12. A method for constructing a treatment system for assisting reperfusion in a heart attack, comprising the steps of; a) providing at least one of a thrombolytic drug and intravenously administrable microbubbles to a care provider wishing to treat a patient experiencing said heart attack, and b) providing instructions to said care provider to utilize a 3D ultrasonic imaging of the heart of said patient at any time during intravenous administration of said at least one of said thrombolytic drug and said microbubbles, wherein the ultrasonic beams enabling said 3D ultrasonic image are deemed to interact with the location of a thrombosed coronary vasculature responsible for said heart attack, and whereby said 3D ultrasonic imagine enables a 3D dispensement of ultrasound to promote the effectiveness of said at least one of a thrombolytic drug and microbubbles in restoration of blood flow within said thrombosed coronary vasculature.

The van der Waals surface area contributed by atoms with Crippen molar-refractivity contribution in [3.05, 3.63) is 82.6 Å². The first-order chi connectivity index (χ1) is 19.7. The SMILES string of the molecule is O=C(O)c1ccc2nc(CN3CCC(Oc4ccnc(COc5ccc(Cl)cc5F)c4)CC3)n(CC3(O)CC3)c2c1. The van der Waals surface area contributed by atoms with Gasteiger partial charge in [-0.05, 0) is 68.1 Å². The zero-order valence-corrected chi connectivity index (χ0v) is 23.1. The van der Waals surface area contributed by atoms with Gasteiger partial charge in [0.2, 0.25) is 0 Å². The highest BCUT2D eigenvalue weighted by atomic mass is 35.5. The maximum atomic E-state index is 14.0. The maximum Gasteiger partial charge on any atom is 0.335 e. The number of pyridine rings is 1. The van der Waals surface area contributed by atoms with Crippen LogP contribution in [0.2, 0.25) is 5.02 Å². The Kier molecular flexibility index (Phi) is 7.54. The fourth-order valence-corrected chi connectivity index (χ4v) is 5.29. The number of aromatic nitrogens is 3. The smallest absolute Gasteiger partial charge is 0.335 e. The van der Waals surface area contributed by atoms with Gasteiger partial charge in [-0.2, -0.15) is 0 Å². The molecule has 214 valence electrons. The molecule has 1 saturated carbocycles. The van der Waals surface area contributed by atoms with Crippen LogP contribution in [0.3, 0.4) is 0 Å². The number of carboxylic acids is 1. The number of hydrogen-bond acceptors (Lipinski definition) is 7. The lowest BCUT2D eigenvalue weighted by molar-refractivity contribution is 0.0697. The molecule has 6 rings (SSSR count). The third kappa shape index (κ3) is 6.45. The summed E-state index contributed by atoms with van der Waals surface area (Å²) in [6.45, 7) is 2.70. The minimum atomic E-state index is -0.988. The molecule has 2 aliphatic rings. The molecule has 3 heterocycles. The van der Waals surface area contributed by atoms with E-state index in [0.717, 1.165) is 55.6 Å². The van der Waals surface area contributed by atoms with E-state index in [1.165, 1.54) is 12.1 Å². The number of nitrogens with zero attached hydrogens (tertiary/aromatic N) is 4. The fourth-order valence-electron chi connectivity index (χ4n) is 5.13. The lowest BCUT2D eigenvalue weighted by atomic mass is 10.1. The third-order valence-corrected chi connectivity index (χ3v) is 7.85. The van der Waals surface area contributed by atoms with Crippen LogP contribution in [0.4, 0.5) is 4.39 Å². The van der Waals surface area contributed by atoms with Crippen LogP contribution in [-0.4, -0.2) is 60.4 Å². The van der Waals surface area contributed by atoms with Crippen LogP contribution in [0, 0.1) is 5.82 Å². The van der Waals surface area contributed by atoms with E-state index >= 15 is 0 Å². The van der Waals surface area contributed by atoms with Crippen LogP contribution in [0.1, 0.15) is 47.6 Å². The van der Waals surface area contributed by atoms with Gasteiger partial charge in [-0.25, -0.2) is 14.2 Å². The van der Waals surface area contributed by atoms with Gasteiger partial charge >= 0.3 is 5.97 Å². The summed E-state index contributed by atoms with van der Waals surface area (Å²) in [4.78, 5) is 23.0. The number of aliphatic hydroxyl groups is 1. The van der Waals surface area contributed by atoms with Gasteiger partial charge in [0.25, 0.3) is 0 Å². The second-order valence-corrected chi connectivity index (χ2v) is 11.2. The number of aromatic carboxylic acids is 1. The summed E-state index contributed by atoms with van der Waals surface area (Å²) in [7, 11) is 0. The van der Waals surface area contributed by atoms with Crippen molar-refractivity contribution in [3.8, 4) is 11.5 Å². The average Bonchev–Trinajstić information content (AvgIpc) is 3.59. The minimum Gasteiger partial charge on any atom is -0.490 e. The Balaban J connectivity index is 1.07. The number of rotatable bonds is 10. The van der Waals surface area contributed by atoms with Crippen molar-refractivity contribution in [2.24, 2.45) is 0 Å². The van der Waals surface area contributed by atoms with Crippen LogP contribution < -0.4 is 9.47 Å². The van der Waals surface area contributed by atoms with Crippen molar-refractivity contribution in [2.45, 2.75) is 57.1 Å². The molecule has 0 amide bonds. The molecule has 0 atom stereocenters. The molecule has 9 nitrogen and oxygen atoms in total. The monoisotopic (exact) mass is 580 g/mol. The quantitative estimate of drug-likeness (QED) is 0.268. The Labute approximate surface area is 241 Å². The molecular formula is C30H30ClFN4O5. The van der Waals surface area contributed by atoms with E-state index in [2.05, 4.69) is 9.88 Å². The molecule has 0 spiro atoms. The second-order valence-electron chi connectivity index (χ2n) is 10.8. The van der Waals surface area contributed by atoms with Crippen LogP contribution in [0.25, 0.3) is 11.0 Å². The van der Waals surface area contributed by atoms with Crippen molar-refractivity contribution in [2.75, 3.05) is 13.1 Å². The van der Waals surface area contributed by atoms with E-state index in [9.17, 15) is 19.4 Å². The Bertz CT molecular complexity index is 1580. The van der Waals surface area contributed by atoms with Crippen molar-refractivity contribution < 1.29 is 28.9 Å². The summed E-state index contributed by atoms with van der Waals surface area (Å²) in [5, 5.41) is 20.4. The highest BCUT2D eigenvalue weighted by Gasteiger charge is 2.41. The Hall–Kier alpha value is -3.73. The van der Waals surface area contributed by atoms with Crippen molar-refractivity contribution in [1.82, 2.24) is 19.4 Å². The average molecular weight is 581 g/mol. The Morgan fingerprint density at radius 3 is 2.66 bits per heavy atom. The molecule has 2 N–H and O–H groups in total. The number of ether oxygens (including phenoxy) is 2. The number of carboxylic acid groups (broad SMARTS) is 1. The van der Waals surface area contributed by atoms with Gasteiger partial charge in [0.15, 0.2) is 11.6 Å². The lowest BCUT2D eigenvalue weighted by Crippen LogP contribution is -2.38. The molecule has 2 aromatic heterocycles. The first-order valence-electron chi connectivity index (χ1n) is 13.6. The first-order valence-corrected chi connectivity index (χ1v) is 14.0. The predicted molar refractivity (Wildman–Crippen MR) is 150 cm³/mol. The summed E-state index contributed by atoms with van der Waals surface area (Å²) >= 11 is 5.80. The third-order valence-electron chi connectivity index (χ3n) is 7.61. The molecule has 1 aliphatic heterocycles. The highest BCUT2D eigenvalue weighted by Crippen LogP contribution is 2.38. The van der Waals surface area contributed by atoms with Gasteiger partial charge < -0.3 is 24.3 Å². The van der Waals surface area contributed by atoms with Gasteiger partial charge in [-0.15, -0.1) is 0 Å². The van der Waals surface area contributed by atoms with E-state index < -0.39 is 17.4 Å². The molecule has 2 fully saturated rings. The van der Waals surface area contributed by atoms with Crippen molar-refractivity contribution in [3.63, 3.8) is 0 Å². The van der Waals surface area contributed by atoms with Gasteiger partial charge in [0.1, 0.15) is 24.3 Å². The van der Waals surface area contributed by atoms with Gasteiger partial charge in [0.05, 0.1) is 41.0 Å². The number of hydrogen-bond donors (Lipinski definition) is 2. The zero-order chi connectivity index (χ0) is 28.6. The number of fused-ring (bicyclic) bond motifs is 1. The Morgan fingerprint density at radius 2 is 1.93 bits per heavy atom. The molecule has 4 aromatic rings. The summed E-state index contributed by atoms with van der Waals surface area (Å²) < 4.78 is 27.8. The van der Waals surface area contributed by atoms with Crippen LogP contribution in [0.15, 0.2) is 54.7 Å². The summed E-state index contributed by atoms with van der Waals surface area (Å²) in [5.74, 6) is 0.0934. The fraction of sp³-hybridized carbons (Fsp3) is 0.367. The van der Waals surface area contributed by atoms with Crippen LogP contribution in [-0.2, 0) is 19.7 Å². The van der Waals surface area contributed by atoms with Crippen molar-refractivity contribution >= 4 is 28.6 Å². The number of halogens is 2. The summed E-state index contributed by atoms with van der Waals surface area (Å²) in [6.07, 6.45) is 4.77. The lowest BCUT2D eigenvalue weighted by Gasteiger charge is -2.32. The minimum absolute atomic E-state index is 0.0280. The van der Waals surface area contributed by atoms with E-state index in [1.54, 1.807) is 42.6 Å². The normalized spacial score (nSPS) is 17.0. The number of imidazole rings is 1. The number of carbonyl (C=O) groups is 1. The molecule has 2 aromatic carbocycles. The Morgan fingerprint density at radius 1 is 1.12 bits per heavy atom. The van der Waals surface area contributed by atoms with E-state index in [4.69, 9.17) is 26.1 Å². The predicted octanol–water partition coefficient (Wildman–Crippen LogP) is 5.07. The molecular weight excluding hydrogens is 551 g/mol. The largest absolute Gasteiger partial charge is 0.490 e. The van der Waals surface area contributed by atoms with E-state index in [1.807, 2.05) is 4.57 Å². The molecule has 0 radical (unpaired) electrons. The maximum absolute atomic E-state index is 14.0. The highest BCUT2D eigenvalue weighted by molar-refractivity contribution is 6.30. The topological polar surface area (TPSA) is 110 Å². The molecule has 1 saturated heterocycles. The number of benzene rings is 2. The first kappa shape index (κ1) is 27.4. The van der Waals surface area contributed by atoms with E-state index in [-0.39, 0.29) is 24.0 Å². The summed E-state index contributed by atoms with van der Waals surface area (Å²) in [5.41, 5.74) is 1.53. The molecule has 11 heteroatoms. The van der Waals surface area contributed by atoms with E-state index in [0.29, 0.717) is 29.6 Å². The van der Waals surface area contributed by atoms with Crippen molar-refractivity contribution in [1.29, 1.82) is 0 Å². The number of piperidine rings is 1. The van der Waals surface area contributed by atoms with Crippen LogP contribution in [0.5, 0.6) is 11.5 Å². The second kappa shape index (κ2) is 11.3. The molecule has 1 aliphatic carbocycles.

13. The method of claim 12, wherein said microbubbles contain said thrombolytic drug agent.
14. A method of constructing a treatment system to enhance reflow in a patient following diagnosis of an ST elevation myocardial infarction comprising the steps of; a) providing microbubbles, and b) providing instructions for administering 3D ultrasonic imaging of the heart of said patient in conjunction with use of said microbubbles, said instructions made available to an operator wishing to use said microbubbles to assist in reflow of said patient.
15. The method according to claim 14, wherein said microbubbles contain a thrombolytic drug agent.